1. Most hitters hit better when they get ahead in the count, but it’s particularly dramatic in Johnson’s case. For instance, ahead in the count 2-0, he’s hitting .480 and slugging 1.160. Down 0-2, he’s hitting .150 and slugging .375. In all two-strike counts, he’s hitting .178/.287/.280.
2. Hitting .300/.388/.467 with nobody out, and a virtually identical .297/.397/.475 with two out, but .228/.335/.441 with one out. I doubt this means anything.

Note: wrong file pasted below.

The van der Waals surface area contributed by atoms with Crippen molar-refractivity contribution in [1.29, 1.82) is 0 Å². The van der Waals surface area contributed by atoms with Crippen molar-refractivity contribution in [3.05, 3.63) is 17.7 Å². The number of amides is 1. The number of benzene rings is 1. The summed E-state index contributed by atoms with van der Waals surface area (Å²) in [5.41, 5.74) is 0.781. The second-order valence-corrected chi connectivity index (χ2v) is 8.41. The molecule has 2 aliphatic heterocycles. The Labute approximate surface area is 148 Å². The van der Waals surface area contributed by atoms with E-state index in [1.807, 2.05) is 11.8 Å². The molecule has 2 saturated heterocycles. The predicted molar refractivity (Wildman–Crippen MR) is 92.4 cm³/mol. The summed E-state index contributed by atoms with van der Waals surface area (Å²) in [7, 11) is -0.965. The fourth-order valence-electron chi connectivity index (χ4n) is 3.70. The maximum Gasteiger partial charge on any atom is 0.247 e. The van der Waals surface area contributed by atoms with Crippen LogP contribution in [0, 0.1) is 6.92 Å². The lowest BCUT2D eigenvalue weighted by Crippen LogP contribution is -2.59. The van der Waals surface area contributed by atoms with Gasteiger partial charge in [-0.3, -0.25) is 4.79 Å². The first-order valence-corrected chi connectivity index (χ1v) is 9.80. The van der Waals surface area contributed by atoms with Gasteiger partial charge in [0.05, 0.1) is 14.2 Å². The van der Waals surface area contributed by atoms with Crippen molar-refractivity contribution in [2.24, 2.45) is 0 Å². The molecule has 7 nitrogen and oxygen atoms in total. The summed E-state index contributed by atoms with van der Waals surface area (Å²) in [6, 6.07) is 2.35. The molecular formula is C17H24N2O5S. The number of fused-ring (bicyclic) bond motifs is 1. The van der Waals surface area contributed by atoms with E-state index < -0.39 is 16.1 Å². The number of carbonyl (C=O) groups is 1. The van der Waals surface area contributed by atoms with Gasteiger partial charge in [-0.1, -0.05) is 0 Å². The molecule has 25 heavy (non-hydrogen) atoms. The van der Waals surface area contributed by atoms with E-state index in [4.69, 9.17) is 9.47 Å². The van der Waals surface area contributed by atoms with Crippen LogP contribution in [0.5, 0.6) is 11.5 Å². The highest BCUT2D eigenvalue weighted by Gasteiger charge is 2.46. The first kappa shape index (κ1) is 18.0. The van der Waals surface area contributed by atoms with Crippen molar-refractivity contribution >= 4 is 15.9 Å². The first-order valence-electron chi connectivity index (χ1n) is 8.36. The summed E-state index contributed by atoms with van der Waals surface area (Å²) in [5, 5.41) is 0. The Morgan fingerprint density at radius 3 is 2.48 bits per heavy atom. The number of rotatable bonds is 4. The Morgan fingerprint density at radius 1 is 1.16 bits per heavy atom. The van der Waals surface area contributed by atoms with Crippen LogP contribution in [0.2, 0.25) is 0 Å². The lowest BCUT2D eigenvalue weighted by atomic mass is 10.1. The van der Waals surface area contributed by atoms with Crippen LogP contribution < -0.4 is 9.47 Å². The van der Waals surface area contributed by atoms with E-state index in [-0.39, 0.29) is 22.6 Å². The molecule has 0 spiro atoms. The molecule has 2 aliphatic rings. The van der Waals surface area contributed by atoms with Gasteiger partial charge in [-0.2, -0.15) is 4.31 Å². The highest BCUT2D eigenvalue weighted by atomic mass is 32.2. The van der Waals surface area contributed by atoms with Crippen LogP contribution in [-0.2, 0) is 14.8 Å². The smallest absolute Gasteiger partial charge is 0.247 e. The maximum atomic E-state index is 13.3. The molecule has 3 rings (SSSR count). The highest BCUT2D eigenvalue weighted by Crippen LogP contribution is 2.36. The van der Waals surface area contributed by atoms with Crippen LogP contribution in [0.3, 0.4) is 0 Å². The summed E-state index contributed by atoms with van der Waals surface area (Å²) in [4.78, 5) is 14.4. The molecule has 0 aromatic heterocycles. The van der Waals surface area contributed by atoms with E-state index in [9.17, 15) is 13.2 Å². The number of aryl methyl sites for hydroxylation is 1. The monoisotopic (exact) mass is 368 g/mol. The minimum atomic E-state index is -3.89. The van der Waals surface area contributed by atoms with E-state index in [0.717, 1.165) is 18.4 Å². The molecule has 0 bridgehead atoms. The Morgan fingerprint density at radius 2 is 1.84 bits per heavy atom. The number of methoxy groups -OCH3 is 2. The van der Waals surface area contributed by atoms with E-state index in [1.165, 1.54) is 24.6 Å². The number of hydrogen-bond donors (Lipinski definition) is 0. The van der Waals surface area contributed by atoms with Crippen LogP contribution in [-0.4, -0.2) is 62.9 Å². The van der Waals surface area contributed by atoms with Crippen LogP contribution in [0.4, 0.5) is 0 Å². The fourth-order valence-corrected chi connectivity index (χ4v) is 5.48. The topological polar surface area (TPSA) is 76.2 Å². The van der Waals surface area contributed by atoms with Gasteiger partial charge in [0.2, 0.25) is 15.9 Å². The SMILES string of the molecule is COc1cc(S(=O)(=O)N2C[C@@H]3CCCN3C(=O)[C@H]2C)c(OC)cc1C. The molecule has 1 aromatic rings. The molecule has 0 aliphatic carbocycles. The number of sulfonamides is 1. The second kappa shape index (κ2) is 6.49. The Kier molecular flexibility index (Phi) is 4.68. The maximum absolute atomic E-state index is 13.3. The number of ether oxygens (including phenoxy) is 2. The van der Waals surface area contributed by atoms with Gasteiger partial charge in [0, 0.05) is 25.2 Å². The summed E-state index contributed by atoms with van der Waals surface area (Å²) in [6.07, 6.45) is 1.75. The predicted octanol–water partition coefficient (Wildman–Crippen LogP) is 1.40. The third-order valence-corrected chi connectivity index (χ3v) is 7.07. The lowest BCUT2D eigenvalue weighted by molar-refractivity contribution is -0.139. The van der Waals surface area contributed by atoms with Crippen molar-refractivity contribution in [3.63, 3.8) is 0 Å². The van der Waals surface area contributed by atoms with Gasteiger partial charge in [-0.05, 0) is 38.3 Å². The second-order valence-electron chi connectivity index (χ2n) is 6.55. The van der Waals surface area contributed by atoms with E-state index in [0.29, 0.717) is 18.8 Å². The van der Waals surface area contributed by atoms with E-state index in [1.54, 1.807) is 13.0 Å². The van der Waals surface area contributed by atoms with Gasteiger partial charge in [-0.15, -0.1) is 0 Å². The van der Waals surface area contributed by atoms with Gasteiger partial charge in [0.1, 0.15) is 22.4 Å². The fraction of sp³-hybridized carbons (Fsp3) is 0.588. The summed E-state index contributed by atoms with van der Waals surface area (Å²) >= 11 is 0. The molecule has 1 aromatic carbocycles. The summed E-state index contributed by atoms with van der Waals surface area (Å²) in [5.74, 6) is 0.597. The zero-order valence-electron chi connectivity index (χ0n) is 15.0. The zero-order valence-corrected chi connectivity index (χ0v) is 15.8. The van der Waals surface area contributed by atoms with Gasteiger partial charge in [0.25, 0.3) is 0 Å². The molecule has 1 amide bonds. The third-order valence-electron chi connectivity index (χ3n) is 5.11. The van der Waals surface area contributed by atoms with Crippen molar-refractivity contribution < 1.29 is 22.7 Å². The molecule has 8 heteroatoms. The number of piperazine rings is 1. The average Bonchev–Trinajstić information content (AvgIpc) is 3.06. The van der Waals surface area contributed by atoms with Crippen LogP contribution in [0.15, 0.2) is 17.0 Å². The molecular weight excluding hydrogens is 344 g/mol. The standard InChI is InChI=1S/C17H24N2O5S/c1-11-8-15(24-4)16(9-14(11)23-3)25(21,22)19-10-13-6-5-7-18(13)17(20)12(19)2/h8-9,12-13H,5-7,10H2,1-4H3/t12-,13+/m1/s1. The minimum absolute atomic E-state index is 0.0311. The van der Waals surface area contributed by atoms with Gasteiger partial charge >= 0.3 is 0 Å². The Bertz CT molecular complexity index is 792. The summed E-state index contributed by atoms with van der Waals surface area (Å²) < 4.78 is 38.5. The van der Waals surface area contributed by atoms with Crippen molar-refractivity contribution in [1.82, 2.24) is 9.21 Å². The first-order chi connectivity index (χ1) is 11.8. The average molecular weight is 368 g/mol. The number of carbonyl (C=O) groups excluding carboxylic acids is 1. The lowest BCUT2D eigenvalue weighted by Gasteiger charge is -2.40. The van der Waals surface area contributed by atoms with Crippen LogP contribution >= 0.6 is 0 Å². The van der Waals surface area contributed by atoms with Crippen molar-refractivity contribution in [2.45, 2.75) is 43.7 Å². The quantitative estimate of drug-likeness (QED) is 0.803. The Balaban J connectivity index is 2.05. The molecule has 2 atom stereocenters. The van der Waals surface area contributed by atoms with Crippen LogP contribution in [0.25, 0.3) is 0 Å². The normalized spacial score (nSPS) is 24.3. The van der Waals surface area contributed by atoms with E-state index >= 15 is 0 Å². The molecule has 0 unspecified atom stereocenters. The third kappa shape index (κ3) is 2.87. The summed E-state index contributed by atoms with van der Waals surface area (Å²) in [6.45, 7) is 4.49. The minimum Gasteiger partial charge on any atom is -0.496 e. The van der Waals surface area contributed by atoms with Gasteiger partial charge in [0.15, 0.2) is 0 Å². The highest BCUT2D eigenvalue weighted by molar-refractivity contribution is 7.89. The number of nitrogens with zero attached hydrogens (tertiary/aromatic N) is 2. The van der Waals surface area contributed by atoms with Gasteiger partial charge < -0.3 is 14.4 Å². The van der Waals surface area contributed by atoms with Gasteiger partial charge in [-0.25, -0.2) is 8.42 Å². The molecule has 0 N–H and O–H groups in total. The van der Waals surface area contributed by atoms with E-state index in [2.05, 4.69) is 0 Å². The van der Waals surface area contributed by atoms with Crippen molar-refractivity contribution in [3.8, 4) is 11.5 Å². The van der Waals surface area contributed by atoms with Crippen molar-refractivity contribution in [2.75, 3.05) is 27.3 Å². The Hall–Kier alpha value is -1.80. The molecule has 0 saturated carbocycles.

3. Hitting .272/.366/.405 against lefties. That’s nothing to worry about from your second baseman, but not within a mile of what Escobar is hitting. Biggest problem is a lack of power, with only two homers and seven doubles against lefthanders.
4. .852 OPS in the first half, .817 in the second half. This is all batting average — walks and power have stayed the same — and probably meaningless.
5. Has hit a lot better on the road (.301/.389/.506 ) than at home (.256/.363/.417). The one exception is for doubles; he’s hit 18 at home and only 8 on the road.
6. His best spot in the order has been, by far, sixth, where he’s hit .377/.457/.689, but he’s only started 15 games there. Otherwise, Johnson has been best hitting leadoff (.272/.374/.447), which he’s done about half the time.